that led to restrictive return policies that often created ill will with
customers. However, with the tokenized approach outlined in this article, the
POS doesn't hold any credit card data. As a result, retailers can offer more
flexible, shopper-friendly return policies without jeopardizing the shopper's
Emerging technologies, BYOD policies drive retail adoption of stronger email
encryption, data security
It is expected that the adoption of email encryption in the retail sector and IT
and telecom will increase to share private information and financial information
with client without the risk of loss and theft. At present, North America is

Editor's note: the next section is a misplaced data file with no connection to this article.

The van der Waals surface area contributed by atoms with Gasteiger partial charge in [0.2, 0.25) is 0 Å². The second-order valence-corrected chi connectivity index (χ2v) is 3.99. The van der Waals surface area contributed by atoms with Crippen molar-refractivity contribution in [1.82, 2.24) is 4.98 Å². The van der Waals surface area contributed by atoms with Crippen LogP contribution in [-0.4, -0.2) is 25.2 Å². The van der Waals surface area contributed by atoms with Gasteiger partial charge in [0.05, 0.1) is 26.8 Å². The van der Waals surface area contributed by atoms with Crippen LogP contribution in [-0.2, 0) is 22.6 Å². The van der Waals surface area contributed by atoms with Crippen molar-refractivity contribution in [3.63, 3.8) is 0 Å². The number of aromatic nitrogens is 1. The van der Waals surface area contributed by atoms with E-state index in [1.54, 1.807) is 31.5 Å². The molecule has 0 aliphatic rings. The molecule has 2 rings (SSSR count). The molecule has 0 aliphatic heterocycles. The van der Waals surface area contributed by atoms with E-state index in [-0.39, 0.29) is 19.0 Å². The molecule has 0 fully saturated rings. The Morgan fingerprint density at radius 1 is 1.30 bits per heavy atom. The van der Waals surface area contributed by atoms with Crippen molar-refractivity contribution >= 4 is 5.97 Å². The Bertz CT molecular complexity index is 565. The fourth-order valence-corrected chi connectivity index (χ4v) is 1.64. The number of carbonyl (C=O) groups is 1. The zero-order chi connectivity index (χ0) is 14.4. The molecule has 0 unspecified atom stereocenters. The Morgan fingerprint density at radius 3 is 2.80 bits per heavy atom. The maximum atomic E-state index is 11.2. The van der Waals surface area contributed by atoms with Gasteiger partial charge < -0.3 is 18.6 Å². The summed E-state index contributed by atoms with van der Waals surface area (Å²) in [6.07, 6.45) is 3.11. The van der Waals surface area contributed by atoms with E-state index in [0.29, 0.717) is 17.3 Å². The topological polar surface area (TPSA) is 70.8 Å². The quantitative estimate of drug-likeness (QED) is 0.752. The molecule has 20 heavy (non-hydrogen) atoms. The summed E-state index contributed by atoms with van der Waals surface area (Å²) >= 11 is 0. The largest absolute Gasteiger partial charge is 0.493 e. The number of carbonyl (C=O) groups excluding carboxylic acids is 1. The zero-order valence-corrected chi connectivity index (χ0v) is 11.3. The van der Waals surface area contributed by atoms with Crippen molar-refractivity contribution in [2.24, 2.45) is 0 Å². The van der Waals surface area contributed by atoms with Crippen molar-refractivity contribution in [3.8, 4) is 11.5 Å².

adopting email encryption at a faster pace due to the widespread implementation
of technologies, such as cloud and BYOD (bring your own device). The adoption of
technologies has encouraged users in North America to adopt email encryption to
secure confidential data being accessed through personal devices. There has been
a rise in the number of theft and loss of personal devices, such as smartphones
and tablets, which in turn leads to the organizational data loss and misuse.
Hyatt Hotels tells customers to check credit cards amid malware hacking fears
Global hotel chain Hyatt has advised customers to review their card statements
after it found malicious software on the computer system that processes customer
payments, raising the possibility that hackers may have obtained credit card
numbers or other sensitive information. The company has not said if any customer